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Configuring a Development Pipeline with Heroku and Ruby on Rails


Several months ago, I had the privilege to design and develop Erdos Miller’s Automated Survey Reports (ASR) system. The goal of the project was to provide a cloud-based system for aggregating surveys, MWD data, and directional drilling data to fill in HTML-based templates to be e-mailed to a user-configurable distribution list.

Developing software for the cloud brought on numerous challenges, however, one of the more impactful challenges was the reduced barrier to deployment. When working with cloud software, a simple push of code to a production server is all that is required to deploy software updates to all your users. This easy and direct deployment of software demands the need for better and more thorough testing prior to release.




There are 4 major steps to preparing the application for a deployment pipeline:

  • Identify the major components that are unique to the environment running the code
  • Migrate unique components configuration to environment files
  • Create and configure a Heroku pipeline
  • Configure staging/production Heroku applications


Heroku and Deployment Pipelines


Heroku is a Cloud Application Platform that provides users a streamlined approach to configure backend operations like databases, web hosting, and deployment. Heroku provides developers with a source control repository, automated builds, automated Amazon Web Services configuration, and most importantly for this blog post, deployment pipelines. Deployment pipelines offer the necessary support for us to test ASR updates in a production-like (staging) environment. This staging environment is set-up in such a way that is resembles a clone of the production environment. In fact, the only difference between the two is the URL I point my browser to.


ASR Components


ASR has two running threads at any given time. First, there is the thread executing the web server. This is responsible for handling requests from a user’s browser and providing display information. This thread acts as the controller serving data from the model (database) to the view (user’s browser). However, ASR also has a second thread running in parallel. This thread handles the job queue. It is responsible for running “jobs” in the background, separate from the web server. There are two major jobs it is responsible for:

  • Scan an inbox for e-mails from MWDs and DDs.
  • Run the actual data aggregation and process e-mails to be sent out.

It is easy to test the web server thread in a staging environment prior to production release, however, the latter thread is where the real challenge lies.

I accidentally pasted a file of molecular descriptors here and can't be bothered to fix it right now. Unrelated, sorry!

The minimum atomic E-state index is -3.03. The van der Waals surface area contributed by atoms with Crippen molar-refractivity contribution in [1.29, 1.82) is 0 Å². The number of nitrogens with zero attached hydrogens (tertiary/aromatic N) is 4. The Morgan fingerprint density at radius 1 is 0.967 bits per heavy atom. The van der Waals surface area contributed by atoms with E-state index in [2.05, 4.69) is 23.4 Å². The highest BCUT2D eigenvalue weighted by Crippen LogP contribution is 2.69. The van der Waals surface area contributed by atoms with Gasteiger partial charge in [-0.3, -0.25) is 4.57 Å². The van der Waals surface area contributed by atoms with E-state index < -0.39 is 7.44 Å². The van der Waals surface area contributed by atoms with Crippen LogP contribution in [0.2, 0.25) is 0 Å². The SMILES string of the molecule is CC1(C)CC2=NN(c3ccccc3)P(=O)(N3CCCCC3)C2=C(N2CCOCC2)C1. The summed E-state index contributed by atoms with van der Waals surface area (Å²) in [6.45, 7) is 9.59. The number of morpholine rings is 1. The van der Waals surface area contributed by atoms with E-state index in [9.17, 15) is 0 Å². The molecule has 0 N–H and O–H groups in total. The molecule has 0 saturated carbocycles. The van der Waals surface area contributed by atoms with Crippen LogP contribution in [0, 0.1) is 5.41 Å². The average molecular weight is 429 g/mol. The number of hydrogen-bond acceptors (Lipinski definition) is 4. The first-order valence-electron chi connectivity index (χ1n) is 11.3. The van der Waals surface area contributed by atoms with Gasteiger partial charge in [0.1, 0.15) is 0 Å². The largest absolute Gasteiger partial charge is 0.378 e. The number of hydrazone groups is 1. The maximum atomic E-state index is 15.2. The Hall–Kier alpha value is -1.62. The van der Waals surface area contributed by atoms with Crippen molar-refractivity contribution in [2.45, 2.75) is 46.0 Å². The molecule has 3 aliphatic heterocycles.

Environment Configuration


When developing for a deployment pipeline, we need to consider the aspects of the software that are not common between staging and production. In the ASR example, the database, the e-mail inbox ASR scans, and the outgoing e-mail address are all unique aspects that should be separated between the two stages of deployment so that conflicts between the two servers don’t arise.

This is a perfect situation for environment configuration (.env files). These files are intended to be unique to every environment running the application’s code. In addition, these files are the ideal way of storing account credentials and API keys as they are local to each server/computer and never committed to source control.

Ruby on Rails provides the ENV[] array. We can place the contents of an environment file into this array to make it globally accessible to the application.

An example environment file for ASR:



The corresponding code to load this file:


Heroku has built in support for environment files. The local_env.yml file and the corresponding loading code only applies when running in my local development environment. These settings are ignored when running on Heroku.

Database configuration is much easier. Both Rails and Heroku have support for easy database configuration. Our Rails database configuration file contains the following key configuration:


Heroku Pipeline Configuration


To create a new pipeline, navigate to your Heroku dashboard and select New > Create New Pipeline.


Create New Pipeline

On the next screen, we need to configure our staging and production apps. Either click “Create new app…” or select an existing application.



Configuring the Heroku Applications


Both applications need to be configured to use their own unique environment variables. Each application must be configured separately and thus the following steps need to be executed twice.

On the deployment pipeline screen, click on your staging application to open the application dashboard. On the dashboard, click the settings tab and click the “Reveal Config Vars” button.

Heroku has built-in support for Rails and provides some standard environment variables already. Most notably, the DATABASE_URL variable we used in our database configuration is pre-set for us.


Heroku Env Variables

We can add additional key value pairs manually by typing them in at the bottom of the screen and clicking the Add button.

Input all relevant environment variables and their values here, then repeat the process for the production application.


Application Deployment


With the pipeline and application set-up we now have a development environment, staging/testing environment, and a production environment.

The process for deployment is very simple.

  • Write and test code in your local development environment.
  • Push the code to the staging environment for further testing.
    1. git push heroku master
  • Promote the staging environment to production

The first two steps are beyond the scope of this post. The final step (promotion to production) is a very simple click of a button.

On the Heroku pipeline dashboard, locate the staging app and click the “Promote to production” button. Heroku will handle the rest for you.